Social Sustainability with the Seven-Day Weekend

There is a lot of information out there about things we can do in our lives to be more environmentally sustainable, but there is not so much about what people can do to make their lives more socially sustainable. This is probably because social sustainability is something that most people never consider. We just accept the stress of life as something that comes along with growing up and having responsibility. We accept the stress of the five day work week, and we believe it is natural.

I recently read The Seven-Day Weekend by Ricardo Semler, the CEO of Semco, which made me think differently. In his book, Semler explains the progressive way in which his company operates. He has given up control of the company and trusts his employees to make good decisions for the company and to be productive.

The Seven Day Weekend by Ricardo Semler

At Semco, employees set their own hours, choose which products they want to work on, set their own pay, and all meetings are optional. If no one shows up to a meeting, the topic is deemed unimportant and is not discussed. This system allows employees to pick their kids up from school and to work on projects they feel have meaning. When employees are feeling stressed or unproductive, they can take the afternoon off instead of being forced to sit in a cubicle (Semco, of course, has no cubicles). My favorite example of the freedom employees at Semco have is the upper-level manager who has a standing movie date with his wife every Tuesday at 2:00PM. Imagine how nice, relaxing, and rejuvenating it would be to take every Tuesday afternoon off!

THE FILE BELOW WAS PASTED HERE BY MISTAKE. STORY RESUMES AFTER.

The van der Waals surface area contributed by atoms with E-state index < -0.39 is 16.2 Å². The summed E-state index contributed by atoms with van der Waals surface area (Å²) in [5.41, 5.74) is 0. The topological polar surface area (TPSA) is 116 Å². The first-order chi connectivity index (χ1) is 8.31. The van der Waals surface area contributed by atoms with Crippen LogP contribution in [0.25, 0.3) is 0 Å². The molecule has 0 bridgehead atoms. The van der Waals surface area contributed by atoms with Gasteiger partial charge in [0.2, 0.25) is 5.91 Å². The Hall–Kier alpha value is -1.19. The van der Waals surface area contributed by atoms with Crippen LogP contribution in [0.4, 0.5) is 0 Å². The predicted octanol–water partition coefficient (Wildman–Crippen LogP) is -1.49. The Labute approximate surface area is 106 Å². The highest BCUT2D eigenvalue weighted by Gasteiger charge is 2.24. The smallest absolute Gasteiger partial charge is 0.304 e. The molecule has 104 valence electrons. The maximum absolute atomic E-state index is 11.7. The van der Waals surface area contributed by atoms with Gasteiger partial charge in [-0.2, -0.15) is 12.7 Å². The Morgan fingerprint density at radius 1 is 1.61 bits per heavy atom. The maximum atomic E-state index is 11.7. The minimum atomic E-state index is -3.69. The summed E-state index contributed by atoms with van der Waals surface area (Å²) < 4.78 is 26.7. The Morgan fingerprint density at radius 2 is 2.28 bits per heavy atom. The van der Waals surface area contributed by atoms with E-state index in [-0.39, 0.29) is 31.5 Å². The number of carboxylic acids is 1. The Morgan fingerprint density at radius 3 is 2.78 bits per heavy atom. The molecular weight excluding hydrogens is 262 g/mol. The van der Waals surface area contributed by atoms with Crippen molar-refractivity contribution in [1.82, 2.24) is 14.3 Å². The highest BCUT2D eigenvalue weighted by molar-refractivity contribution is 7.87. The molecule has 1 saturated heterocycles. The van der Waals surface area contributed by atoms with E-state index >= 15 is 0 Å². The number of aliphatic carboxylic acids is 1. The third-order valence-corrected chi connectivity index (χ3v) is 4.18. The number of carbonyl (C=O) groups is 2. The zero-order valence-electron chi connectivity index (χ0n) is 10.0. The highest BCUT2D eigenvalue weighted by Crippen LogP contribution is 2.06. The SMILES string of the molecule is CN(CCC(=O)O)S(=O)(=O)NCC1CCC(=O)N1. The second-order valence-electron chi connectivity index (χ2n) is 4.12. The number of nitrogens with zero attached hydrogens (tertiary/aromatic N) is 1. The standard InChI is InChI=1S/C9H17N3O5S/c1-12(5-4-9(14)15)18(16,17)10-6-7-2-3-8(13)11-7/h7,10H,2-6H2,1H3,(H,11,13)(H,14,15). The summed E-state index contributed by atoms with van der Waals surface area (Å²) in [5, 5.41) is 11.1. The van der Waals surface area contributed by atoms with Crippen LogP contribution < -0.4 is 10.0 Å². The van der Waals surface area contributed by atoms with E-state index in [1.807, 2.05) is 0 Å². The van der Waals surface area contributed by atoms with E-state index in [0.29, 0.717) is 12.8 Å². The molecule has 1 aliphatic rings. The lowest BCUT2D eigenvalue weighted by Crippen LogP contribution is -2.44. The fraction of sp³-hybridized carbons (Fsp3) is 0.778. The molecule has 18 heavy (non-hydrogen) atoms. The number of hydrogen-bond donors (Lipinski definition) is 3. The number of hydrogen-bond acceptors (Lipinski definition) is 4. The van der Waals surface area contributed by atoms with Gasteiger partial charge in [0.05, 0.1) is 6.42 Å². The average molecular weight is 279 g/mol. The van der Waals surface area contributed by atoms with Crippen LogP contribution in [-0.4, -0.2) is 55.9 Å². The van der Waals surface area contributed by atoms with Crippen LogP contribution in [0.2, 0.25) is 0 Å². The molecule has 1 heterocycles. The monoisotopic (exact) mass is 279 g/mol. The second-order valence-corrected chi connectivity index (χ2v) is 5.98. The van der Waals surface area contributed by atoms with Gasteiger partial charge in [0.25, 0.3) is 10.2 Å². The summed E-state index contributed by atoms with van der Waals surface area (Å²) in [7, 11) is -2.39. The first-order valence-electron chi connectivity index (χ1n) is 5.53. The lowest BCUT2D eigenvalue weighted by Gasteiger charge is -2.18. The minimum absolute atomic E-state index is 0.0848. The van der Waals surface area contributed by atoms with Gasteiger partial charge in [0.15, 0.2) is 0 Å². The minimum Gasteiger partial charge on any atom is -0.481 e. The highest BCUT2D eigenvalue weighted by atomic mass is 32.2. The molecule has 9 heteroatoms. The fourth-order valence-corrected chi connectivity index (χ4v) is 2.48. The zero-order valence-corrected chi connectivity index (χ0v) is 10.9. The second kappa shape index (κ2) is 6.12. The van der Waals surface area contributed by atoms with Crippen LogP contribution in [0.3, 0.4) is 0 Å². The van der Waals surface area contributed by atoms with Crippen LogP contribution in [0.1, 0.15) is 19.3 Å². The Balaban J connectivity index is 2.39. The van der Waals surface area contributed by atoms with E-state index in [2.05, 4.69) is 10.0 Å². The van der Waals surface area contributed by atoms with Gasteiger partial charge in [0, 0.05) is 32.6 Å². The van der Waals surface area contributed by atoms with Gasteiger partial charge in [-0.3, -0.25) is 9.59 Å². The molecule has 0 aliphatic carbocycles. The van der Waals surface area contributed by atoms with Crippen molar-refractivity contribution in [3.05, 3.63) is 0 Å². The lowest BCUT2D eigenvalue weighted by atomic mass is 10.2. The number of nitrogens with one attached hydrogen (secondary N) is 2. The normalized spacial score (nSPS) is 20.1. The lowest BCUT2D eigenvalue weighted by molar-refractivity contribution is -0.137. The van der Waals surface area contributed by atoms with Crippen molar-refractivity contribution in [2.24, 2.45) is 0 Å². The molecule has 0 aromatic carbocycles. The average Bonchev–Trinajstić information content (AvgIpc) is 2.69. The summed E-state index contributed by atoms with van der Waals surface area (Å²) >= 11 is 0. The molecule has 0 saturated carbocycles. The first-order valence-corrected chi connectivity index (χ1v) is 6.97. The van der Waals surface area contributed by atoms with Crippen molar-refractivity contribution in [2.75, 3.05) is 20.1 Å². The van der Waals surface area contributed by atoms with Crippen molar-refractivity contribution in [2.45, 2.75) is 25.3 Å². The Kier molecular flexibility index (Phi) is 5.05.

You may think that this system is not financially sustainable because employees would never work given the choice. But this is not true. Employees at Semco understand that they need to produce in order for the company, and therefore their jobs, to survive. Because they have so much freedom, they feel some sense of ownership over their product and the success of the company.

Semco employees enjoy a much more socially sustainable life than the average employee because of the work-life balance they are able to choose for themselves. They are able to spend time with their families and friends during the day on weekdays (what a concept!). They can run errands when necessary. They are more productive at work because when they are there, they actually want to be there. They are free to live their lives and set their own schedules because they are treated like adults. Revolutionary thought, eh?